[This post contains affiliate links, which means Amazon will pay me a commission on purchases made through the any of following product links]
Parents often lament the state of their children’s play areas and bedrooms. The truth is these are oftentimes the areas that lend themselves to successful implementation f the most basic organizing strategies. When approaching a kids zone, the main objectives should be to categorize, label, then categorize even more if necessary. By getting the child involved, he or she can even improve other skills while learning to maintain his or her room. Color-coded buckets and bins, containers of different sizes and shapes, and keeping toys and art supplies well-sorted can enable small children to practice the same basic concepts they are required to learn and leverage in school. The act of restoring order to their room or play area can also help reinforce positive lifestyle habits and even teach the child to organize his or her thoughts.
Choose Tools That Suit the Child
Children who are very small or those whose motor skills are still in early development may especially benefit from having their toys organized into larger containers that have an open top. Balls and building blocks may be stored in larger open bins. Stuffed animals may be stored in a toy box or on a low shelf. The goal is to make cleanup time easy for kids and parents even if the child does not have the agility to latch and unlatch complex containers. Open bins and large boxes also allow the child to grasp and further develop the important concept of object categorization while participating in the practice of clearing and “resetting” the play area.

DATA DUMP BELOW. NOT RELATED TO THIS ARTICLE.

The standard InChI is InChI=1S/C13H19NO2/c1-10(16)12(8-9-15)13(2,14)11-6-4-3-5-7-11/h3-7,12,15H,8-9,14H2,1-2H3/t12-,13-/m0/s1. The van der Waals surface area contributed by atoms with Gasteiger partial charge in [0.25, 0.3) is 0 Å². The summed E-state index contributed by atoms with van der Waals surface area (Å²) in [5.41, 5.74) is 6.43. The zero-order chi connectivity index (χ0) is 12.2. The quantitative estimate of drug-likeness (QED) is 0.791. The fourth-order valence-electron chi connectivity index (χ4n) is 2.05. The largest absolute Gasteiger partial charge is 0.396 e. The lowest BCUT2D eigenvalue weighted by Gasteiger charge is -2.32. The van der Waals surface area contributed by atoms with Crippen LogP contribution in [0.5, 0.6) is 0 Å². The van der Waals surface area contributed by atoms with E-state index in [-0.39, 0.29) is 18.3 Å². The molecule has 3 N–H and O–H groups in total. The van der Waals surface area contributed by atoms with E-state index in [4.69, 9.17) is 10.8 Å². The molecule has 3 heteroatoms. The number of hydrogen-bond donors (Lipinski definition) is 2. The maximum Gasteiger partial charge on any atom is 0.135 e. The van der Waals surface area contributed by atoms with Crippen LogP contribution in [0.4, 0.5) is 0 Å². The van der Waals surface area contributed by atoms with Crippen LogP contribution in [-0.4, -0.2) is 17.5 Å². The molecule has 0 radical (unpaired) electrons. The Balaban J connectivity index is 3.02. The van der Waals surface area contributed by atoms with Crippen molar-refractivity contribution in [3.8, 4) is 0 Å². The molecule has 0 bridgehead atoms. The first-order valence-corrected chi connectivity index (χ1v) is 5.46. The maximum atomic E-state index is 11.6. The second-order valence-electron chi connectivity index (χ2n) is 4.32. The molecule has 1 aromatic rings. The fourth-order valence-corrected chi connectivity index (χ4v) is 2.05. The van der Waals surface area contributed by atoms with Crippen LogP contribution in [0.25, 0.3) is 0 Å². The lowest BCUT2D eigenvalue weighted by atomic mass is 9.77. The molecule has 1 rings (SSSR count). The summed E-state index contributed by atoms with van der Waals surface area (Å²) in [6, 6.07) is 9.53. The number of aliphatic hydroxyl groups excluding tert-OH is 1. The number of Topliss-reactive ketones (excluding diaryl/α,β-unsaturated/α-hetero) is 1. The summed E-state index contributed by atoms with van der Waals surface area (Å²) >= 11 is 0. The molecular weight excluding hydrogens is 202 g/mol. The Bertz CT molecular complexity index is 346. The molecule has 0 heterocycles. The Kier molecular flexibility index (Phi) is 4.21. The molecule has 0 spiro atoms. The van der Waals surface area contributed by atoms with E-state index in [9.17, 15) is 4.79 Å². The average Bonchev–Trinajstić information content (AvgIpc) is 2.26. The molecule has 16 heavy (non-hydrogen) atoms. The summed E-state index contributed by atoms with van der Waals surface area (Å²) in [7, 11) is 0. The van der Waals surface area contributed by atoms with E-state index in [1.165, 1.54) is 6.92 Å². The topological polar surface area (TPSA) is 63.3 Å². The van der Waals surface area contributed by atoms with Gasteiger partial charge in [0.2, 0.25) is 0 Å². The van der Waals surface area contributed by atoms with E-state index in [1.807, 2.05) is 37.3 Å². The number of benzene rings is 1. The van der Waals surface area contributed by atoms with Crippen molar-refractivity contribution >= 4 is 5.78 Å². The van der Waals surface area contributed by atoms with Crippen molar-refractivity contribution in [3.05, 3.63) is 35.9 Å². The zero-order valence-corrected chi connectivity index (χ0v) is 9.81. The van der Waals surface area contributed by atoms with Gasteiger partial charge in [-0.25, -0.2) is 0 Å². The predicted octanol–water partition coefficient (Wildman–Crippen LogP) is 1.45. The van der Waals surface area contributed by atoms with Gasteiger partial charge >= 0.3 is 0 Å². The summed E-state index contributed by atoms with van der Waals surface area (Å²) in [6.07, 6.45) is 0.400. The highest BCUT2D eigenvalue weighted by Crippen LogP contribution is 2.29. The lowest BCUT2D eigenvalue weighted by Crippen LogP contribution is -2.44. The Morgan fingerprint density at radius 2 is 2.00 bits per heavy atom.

Restrict Access When Necessary
Small children may have toys and puzzles that consist of many pieces. Parents who are concerned about the pieces becoming scattered should consider utilizing containers that have a latch closure or a locking mechanism. Storing these types of toys on high shelving can also minimize random spillage. Art supplies may also be stored in a similar manner when not in use.
Cube Storage for Older Kids
Once a child is able to read labels, fabric storage cube are a fantastic option for separating the many different items older children use throughout the week. My client have used cube storage systems to create a designated place for winter accessories like hats and gloves, folded sports uniforms, clothes (in rooms that are too small to accommodate a large dresser), video game controllers, pajamas, arts and craft supplies, and more. Fabric cubes can be used with a cube storage system like the products offered by Closet Maid or on regular built-in or freestanding shelving.
Success in keeping a child’s room or play area organized most often depends on the parent and child working together. Parents can set their children up for organizational success by keeping systems clear and simple, but effective and, most importantly, by involving the child in the process of organizing and maintaining the area as often as possible.